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What’s with the crates?

Nichola Bell Pets Leave a Comment

What’s with the crates? A new dog owners bemusement at the crating practice.

  OK, I buckled – we got a bloody puppy! I did well – I resisted the kids pester power for ten years . I hate commitment – how I became married still amazes me. So the thought of being responsible for another creature when I’m still shell shocked from kids was inconceivable. However, as was rightly pointed out to me, taking the commitment and responsibilities of having a dog so seriously – must mean I’m a pretty good candidate for a puppy home. Not just for christmas right? Another consideration was our daughters allergies –  until we stumbled across the Cavachon  – damn another good reason out the window. So, now we have a hypoallergenic pup and I have it for the next maybe fifteen years – so I guess, like the kids, I want it to look back on life and think yeah – that mother was alright! 

 Again, like the kids, I want it to be well behaved, obedient, friendly and above all, not shit on the living room floor. And just like when the kids were babies I have a sudden abundance of unsolicited advice. The first being from the breeder, who along with the puppy starter pack and microchip, tried to sell me a cage. It wasn’t a cage apparently, because it was baby pink or baby blue and this therefore made it a crate. The breeder was quite aghast at my refusal – I’m sure the loss of a $115 sale hurt, but I’m sure the $1000 they gained from our need for a 1st generation hypoallergenic guarantee soothed the pain. Needless to say we parted company with the stern warning of I’ll regret it ringing in my ears.

  I grew up in the UK. I don’t recall ever seeing a crate or seeing it endorsed as a training tool. I don’t know how long it’s been around in the US but when I moved here, it was well established as the norm. To a newbie it’s the most bazaar concept. The notion that because dogs are in essence a den animal so they need a crate…Well isn’t your home the den? Shouldn’t they feel secure everywhere in your home? Want to protect the home? Desire to eliminate outside the home?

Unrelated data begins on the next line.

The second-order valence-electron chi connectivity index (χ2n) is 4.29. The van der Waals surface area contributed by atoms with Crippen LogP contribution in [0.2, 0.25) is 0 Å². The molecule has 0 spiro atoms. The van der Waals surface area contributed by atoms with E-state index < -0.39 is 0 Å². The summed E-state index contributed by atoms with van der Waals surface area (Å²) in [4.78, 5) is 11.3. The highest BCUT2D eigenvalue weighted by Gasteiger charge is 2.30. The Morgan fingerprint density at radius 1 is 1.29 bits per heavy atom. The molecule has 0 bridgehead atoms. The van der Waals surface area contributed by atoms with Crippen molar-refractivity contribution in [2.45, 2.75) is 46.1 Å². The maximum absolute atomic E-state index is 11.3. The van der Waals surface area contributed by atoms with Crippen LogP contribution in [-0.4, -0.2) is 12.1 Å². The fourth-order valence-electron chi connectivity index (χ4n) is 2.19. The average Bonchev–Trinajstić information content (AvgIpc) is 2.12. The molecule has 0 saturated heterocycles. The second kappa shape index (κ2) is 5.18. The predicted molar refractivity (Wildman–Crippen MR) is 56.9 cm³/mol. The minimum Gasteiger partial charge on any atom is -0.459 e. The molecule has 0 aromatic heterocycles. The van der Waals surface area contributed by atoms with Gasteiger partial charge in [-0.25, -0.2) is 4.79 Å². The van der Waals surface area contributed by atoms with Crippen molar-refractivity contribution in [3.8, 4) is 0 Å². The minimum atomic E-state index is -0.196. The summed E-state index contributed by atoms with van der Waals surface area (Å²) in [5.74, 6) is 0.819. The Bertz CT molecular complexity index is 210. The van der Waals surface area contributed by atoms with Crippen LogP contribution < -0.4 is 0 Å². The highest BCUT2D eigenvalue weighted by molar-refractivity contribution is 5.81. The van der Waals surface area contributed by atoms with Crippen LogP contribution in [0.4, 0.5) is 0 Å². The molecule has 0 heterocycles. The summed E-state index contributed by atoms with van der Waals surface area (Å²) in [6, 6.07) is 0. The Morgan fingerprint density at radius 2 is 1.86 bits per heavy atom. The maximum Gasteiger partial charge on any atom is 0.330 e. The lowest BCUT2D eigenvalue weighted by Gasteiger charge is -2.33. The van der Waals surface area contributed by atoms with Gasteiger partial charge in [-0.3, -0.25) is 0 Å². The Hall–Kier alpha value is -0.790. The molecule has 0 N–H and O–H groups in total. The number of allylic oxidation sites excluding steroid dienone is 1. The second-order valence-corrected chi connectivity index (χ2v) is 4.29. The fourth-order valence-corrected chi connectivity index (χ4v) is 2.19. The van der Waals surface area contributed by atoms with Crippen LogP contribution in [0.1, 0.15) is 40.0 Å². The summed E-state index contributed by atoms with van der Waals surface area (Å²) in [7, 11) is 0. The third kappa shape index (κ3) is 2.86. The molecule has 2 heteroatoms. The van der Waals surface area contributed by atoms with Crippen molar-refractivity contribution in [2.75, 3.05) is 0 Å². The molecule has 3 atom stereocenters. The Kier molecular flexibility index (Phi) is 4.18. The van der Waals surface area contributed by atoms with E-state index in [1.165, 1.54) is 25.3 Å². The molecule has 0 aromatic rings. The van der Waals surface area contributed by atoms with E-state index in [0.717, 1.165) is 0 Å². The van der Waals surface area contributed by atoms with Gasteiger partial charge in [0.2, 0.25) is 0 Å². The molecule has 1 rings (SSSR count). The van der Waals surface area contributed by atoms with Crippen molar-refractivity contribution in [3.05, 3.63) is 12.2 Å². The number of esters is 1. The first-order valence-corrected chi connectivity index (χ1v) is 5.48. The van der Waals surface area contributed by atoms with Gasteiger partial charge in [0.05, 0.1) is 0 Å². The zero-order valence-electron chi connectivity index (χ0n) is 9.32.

Now that I’m part of the dog club I’ve realised the crate issue is very much a defensive issue. Reminiscent of breast feeding being promoted as best after years of conditioning that it was inappropriate. Mothers feeling blamed for making the wrong choices when there had been a huge industry making money out of them. What loving dog owner wants to be considered cruel? They followed advice. They were told crates are best by a multi million dollar industry.

  Now I have to say, I know saying that putting your well cared for pup into a crate is cruel is akin to saying spanking kids is abuse… until people have stopped putting their cigarette butts out on baby’s skin let’s not sweat the small stuff! I wouldn’t consider crating a puppy for a few hours cruel, like say, a whale spending a lifetime in a swimming pool – imagine that? However one must concede that locking a puppy in a cage can’t be conducive to a well adjusted, secure, happy animal. 

  People say their pup feels secure in the crate. Does that mean it feels insecure out of it? I’m guessing a child born in a jail probably feels pretty insecure in the free world too. People say it won’t poo where it sleeps , well neither will I but if you tie me to the bed I will eventually! I would prefer the freedom to just learn where the toilet is. I’ve been asked if I'm worried about the furniture being chewed – not enough to cage the puppy. What if it gets hurt on something when I’m out? I’ve dog proofed the house to the best of my ability and it’s a great motivator to keep the house tidy. 

  Our puppy seems really happy. I’m guessing he experienced a crate as when he first arrived he hid under the sofa, but after a few days he’s found numerous sleeping spots – the bottom of the stairs, on top of my feet when I’m standing in the kitchen, our little boys trundle. Yes he does have little hiding places when he’s fed up with the kids – but so do I ! And they have strict warnings to leave him there when he does. Wish I had the same consideration. He has a few accidents but seems to be getting the concept of doing his business outside – and the furniture – well, to hell with it, they aren’t antiques.  

  So If you’re a loving owner and used a crate, please don’t crucify yourself, I’m sure your dog is fine and I may soon eat my words when the house is trashed and there’s dog crap everywhere , I’m not a dog whisperer. All I’m asking is that new dog owners seriously ask themselves who is benefiting most from the crate business. I’m sure it’s not the dogs! 

 I grew up with dogs, my mother loved Labs and German Shepherds. She managed to train them all to where you could take a steak out of their hands without so much as a growl. They knew all the rules, they knew their place and were securer for it. She did that without any form of a cage. Just positive reinforcement and consistency.  If she can do that with a German shepherd I can do it with a ten pound Cavachon! 

And so can you.

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